By Cash Michaels –
Because of the pervasive legacy of slavery and racial injustice, many buildings and locations across the state once named after slaveowners and white supremacists are now being renamed to bury that inauspicious past.
But for years, and for different reasons, there have been discussions about renaming Fayetteville State University (a Historically Black College or University, or HBCU). Recently two African American NC state House members filed legislation to make sure that that does not happen.
Called “Prohibit Renaming of Fayetteville State,” HB 270, filed by Rep. Garland Pierce (D-Hoke, Scotland) and Rep. Marvin W. Lucas (D-Cumberland), is “an act to prohibit Fayetteville State University from being redesignated as any other name as a constituent institution of The University of North Carolina.”
The act is effective when it becomes law.
A Change.org petition online, titled “Save the Name ‘House Bill 270’ Fayetteville State University,” started by Bradie Frink, had at press time garnered 182 signatures in support of the legislation.
Petition supporter Derwin Campbell wrote, “This decision could have detrimental [effects] to the autonomy of administrators, faculty, and student government in keeping the history of our fine institution intact.”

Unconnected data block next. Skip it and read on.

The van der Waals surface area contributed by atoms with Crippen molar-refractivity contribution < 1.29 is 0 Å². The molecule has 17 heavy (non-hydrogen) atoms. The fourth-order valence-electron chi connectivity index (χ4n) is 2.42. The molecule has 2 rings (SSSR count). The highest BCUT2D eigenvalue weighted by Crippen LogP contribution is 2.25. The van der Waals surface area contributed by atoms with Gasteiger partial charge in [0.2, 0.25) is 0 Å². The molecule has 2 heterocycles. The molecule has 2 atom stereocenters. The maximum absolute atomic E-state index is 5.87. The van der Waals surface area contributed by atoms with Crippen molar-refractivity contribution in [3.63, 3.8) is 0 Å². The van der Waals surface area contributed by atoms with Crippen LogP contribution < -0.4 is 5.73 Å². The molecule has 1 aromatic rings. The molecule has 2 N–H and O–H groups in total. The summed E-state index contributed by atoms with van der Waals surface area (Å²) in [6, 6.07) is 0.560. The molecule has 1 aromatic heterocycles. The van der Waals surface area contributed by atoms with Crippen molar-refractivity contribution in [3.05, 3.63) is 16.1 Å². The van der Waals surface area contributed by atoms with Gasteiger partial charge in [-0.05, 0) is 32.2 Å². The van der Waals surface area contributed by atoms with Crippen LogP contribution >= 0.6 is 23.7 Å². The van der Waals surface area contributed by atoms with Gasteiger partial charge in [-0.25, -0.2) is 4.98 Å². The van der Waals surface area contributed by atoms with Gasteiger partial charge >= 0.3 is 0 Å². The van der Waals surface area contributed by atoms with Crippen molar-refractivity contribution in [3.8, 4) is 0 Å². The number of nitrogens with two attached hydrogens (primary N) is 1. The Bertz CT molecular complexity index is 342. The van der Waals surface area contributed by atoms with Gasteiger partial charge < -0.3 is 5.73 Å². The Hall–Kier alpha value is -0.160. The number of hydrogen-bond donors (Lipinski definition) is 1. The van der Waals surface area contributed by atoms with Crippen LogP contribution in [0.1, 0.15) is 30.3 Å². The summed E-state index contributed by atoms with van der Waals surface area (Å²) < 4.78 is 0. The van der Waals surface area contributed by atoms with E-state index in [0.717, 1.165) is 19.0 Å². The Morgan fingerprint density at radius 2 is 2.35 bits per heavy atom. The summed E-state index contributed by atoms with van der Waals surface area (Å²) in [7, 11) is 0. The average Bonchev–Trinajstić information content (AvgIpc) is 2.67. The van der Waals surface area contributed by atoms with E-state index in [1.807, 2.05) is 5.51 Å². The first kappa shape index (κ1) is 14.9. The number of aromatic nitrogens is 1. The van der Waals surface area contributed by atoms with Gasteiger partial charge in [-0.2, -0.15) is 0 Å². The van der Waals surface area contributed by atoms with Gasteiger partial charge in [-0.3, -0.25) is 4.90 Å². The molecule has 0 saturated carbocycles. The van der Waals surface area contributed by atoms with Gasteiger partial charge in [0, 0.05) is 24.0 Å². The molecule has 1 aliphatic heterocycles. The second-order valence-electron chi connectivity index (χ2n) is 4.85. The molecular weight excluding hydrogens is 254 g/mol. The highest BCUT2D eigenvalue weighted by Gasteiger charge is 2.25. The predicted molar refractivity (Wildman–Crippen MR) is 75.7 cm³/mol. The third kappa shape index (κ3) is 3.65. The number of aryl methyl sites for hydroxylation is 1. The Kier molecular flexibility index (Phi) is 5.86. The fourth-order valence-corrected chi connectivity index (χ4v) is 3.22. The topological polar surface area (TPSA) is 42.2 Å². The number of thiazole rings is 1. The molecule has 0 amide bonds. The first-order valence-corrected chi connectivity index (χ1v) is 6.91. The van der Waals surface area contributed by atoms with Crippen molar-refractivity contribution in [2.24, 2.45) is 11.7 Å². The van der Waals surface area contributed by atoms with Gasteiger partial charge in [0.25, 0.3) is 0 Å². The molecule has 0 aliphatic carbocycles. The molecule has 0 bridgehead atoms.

FSU, North Carolina’s oldest HBCU, has actually already been through several name changes since its founding in 1867, when it was first established as the Howard School for education of African Americans. A decade later, the school was renamed the State Colored Normal School in Fayetteville.
In 1930, the school became the Fayetteville State Teachers College, 33 years later becoming Fayetteville State College in 1963. It was 1969 when FSU finally adopted its current name.
However, Republican Senate President pro tem Phil Berger wanted to change the name of Fayetteville State University to UNC at Fayetteville in 2016, when he was seeking to lower the tuition of certain schools in the UNC System to $500 for in-state students. FSU was never renamed under the Berger bill, but apparently Representatives Pierce and Lucas are taking no chances, and thus have file the bill prohibiting the renaming of the university.
If HB 270 passes the House, it may still hit a brick wall in the state Senate. Berger is still president pro tem, and if he still wants to change the name of FSU, he can put the brakes on HB 270 so that it never gets the Senate’s sanction, let alone any consideration, and then attempt to pass legislation changing the school’s name.
The question would remain whether Governor Roy Cooper, a Democrat, would agree to any legislation that changed FSU’s name if opposed by leading African American legislators.